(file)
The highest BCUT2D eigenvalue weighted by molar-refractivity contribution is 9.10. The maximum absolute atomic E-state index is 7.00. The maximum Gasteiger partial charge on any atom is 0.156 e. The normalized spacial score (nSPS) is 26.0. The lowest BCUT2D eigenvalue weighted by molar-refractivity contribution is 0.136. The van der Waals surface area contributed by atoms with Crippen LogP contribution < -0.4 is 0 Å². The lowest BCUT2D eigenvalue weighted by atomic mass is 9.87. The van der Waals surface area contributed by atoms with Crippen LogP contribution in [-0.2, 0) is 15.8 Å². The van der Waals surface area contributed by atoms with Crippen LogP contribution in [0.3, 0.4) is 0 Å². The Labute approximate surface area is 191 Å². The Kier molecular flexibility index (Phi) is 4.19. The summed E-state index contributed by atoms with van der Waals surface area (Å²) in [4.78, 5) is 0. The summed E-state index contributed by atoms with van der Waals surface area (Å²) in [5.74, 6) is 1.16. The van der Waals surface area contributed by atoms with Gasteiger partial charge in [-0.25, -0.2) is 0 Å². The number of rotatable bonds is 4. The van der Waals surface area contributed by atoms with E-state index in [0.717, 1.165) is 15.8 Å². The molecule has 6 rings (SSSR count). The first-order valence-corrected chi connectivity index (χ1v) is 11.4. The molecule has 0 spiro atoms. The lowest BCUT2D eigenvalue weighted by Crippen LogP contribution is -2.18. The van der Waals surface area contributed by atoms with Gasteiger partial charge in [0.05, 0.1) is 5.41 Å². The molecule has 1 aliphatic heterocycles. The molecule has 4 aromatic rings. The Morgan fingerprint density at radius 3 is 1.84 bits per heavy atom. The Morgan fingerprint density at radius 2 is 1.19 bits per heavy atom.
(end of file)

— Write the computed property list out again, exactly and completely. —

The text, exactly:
The highest BCUT2D eigenvalue weighted by molar-refractivity contribution is 9.10. The maximum absolute atomic E-state index is 7.00. The maximum Gasteiger partial charge on any atom is 0.156 e. The normalized spacial score (nSPS) is 26.0. The lowest BCUT2D eigenvalue weighted by molar-refractivity contribution is 0.136. The van der Waals surface area contributed by atoms with Crippen LogP contribution < -0.4 is 0 Å². The lowest BCUT2D eigenvalue weighted by atomic mass is 9.87. The van der Waals surface area contributed by atoms with Crippen LogP contribution in [-0.2, 0) is 15.8 Å². The van der Waals surface area contributed by atoms with Crippen LogP contribution in [0.3, 0.4) is 0 Å². The Labute approximate surface area is 191 Å². The Kier molecular flexibility index (Phi) is 4.19. The summed E-state index contributed by atoms with van der Waals surface area (Å²) in [4.78, 5) is 0. The summed E-state index contributed by atoms with van der Waals surface area (Å²) in [5.74, 6) is 1.16. The van der Waals surface area contributed by atoms with Gasteiger partial charge in [-0.25, -0.2) is 0 Å². The number of rotatable bonds is 4. The van der Waals surface area contributed by atoms with E-state index in [0.717, 1.165) is 15.8 Å². The molecule has 6 rings (SSSR count). The first-order valence-corrected chi connectivity index (χ1v) is 11.4. The molecule has 0 spiro atoms. The lowest BCUT2D eigenvalue weighted by Crippen LogP contribution is -2.18. The van der Waals surface area contributed by atoms with Gasteiger partial charge in [0.05, 0.1) is 5.41 Å². The molecule has 1 aliphatic heterocycles. The molecule has 4 aromatic rings. The Morgan fingerprint density at radius 3 is 1.84 bits per heavy atom. The Morgan fingerprint density at radius 2 is 1.19 bits per heavy atom.